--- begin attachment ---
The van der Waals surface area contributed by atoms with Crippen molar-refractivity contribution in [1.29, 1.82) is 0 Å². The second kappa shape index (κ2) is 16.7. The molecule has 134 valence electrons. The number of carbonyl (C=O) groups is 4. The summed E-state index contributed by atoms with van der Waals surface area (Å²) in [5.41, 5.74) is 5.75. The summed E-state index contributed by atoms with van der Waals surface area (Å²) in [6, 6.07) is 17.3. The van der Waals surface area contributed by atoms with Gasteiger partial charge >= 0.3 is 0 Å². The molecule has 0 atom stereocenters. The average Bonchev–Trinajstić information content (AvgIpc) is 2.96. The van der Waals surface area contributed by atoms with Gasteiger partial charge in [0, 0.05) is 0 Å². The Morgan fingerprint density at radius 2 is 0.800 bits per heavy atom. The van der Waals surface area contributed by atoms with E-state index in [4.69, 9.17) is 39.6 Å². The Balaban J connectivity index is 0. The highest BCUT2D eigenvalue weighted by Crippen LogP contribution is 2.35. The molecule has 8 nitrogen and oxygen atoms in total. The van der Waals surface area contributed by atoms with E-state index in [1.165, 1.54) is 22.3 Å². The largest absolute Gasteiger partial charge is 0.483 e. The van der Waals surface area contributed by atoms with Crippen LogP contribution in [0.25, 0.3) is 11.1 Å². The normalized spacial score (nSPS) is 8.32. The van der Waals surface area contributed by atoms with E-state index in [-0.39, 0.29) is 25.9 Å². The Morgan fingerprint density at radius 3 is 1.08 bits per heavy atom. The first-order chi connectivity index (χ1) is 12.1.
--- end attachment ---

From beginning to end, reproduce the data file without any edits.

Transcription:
The van der Waals surface area contributed by atoms with Crippen molar-refractivity contribution in [1.29, 1.82) is 0 Å². The second kappa shape index (κ2) is 16.7. The molecule has 134 valence electrons. The number of carbonyl (C=O) groups is 4. The summed E-state index contributed by atoms with van der Waals surface area (Å²) in [5.41, 5.74) is 5.75. The summed E-state index contributed by atoms with van der Waals surface area (Å²) in [6, 6.07) is 17.3. The van der Waals surface area contributed by atoms with Gasteiger partial charge >= 0.3 is 0 Å². The molecule has 0 atom stereocenters. The average Bonchev–Trinajstić information content (AvgIpc) is 2.96. The van der Waals surface area contributed by atoms with Gasteiger partial charge in [0, 0.05) is 0 Å². The Morgan fingerprint density at radius 2 is 0.800 bits per heavy atom. The van der Waals surface area contributed by atoms with E-state index in [4.69, 9.17) is 39.6 Å². The Balaban J connectivity index is 0. The highest BCUT2D eigenvalue weighted by Crippen LogP contribution is 2.35. The molecule has 8 nitrogen and oxygen atoms in total. The van der Waals surface area contributed by atoms with E-state index in [1.165, 1.54) is 22.3 Å². The largest absolute Gasteiger partial charge is 0.483 e. The van der Waals surface area contributed by atoms with Crippen LogP contribution in [0.25, 0.3) is 11.1 Å². The normalized spacial score (nSPS) is 8.32. The van der Waals surface area contributed by atoms with E-state index in [-0.39, 0.29) is 25.9 Å². The Morgan fingerprint density at radius 3 is 1.08 bits per heavy atom. The first-order chi connectivity index (χ1) is 12.1.